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Lucky locals find their place in Cape League

07/06/2008 10:30 AM

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Lucky locals find their place in Cape League


By Steve Buckley | | General Sports Coverage 

SOUTH YARMOUTH - As always, the Cape Cod Baseball League features a glittering array of much-touted players who have trekked to New England from big cities and small towns across America.

Photo by Matthew Healey

D.J. LeMahieu, a tall drink of water who plays shortstop for the Harwich Mariners, is from Bloomfield Hills, Mich., by way of LSU. Dusty Coleman, an infielder with the Bourne Braves, made it to the Cape from Sioux Falls, S.D., after wrapping up his collegiate season at Wichita State. Left-hander Matt Fairel of the Cotuit Kettleers, who plays his college ball at Florida State, is from Winter Haven, Fla., onetime spring training home of the Red Sox [team stats].

And then there is Ryan Quigley, a pitcher with the Harwich Mariners who knows the back roads of Cape Cod the way Kit Carson knew the Santa Fe Trail.

“When I was a kid, I’d come down here every summer and watch the games,” Quigley said during batting practice before a recent game against the Yarmouth-Dennis Red Sox. “I think I went to my first game when I was 7 or 8. . . . A couple of weeks ago, I was on the mound at Chatham, and I couldn’t stop thinking that when I was 12-years old, I was on the other side of the fence watching a game at that very park.”

Quigley is the hardball equivalent of native corn, grown right here in Massachusetts. A former Herald All-Scholastic during his days at Taunton High, where he also was a tight end on the football team, the 6-foot-4, 220-pound left-hander just finished his sophomore season at Northeastern.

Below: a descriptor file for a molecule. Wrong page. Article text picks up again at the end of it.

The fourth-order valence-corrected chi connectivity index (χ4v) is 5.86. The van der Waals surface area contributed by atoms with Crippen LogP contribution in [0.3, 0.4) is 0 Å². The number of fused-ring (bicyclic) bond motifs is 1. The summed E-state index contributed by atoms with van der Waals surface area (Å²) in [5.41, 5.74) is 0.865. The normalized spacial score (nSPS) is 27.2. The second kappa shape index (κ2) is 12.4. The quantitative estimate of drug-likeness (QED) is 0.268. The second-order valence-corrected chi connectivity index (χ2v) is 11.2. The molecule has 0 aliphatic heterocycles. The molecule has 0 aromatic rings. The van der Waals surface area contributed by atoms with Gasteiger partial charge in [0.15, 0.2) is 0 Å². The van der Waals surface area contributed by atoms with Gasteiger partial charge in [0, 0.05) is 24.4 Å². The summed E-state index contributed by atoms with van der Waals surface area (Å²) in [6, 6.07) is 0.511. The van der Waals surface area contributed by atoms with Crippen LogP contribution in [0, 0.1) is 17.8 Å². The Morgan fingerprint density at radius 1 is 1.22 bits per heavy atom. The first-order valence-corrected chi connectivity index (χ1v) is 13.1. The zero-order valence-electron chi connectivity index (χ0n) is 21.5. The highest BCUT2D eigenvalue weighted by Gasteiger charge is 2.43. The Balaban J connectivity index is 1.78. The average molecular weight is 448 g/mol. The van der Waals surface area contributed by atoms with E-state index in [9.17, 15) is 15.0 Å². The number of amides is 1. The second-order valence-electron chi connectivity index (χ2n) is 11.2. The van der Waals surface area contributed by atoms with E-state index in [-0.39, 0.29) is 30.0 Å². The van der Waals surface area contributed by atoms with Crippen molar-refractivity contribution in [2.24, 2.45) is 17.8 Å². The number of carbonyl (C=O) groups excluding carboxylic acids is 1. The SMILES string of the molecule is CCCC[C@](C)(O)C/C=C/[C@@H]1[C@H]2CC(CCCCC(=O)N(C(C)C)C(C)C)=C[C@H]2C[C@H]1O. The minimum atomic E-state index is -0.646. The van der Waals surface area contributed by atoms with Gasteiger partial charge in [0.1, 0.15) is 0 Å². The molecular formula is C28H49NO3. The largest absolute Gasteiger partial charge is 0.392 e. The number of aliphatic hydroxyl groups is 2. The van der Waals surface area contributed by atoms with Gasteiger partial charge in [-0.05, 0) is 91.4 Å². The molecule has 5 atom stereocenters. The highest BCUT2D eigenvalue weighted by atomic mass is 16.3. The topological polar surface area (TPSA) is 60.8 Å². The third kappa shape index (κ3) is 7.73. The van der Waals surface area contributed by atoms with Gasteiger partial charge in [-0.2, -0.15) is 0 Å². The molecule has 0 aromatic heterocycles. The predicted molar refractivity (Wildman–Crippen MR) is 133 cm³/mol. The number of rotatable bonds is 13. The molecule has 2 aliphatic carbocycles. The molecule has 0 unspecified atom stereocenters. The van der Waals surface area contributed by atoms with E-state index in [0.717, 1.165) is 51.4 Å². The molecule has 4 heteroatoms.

And now, here he is. Not just playing baseball, but playing with and against some of the best college players in the country.

Talent hotbed

Even casual fans can rattle off the names of past and present big leaguers who came through the Cape Cod League. Nomar Garciaparra, Mo Vaughn, and on and on. According to the league’s annual media guide, 212 former Cape Cod League players were on major league rosters in 2007. This year, just on the Red Sox, you’ll find David Aardsma (Falmouth, 2002), Sean Casey (Brewster, 1994), Kevin Cash (Falmouth, 1999), Jacoby Ellsbury [stats] (Falmouth, 2004), Javier Lopez [stats] (Falmouth, 1997), Mike Lowell (Chatham, 1994), Jason Varitek [stats] (Hyannis, 1991, 1993) and Kevin Youkilis [stats] (Bourne, 2000).

Taken a look at this week’s Sports Illustrated? Flame-throwing pitcher Tim Lincecum of the San Francisco Giants graces the cover. Just three summers ago, he was throwing those electrifying fastballs in a Harwich Mets uniform.

Though the Cape Cod League is in the Bay State’s backyard, it’s a difficult reach for most college players from this region. The league recruits top talent from the nation’s best-known baseball programs, making it all the more difficult to make the cut for players from New England, where spring is full of rain and cold temperatures.

Local players often are used to fill roster spots while the bigger names finish up the College World Series or perhaps mull offers to turn pro, but there are cases in which they stick around longer.

As of this past week, eight Massachusetts players, including Quigley, were listed on Cape Cod League rosters.

Brian McDonough of Hanover, another Herald All-Scholastic from his days at Xaverian who plays at Marist, is with the Brewster Whitecaps. The Chatham A’s feature two Bay Staters -- right-hander John Folino of Quincy and UConn, and left-hander Kevin Scanlan of Sudbury and the University of Maine.

The Orleans Cardinals also have two Massachusetts natives, both of whom play at Duke: First baseman Nate Freiman of Wellesley and outfielder Alex Hassan of Milton. Tom Stack-Babich of Scituate, who plays at Harvard, is enjoying a summer with the Wareham Gatemen. And Matt Nuzzo, who gained local fame as a quarterback during his Everett High days before moving on to Brown, is with Hyannis.

“It’s amazing,” Hassan said. “I saw five or 10 games one summer when I was a kid. I was at a friend’s house and we saw a game at Falmouth and some Chatham A’s games. Now I’m playing in this league.”

Catching some eyes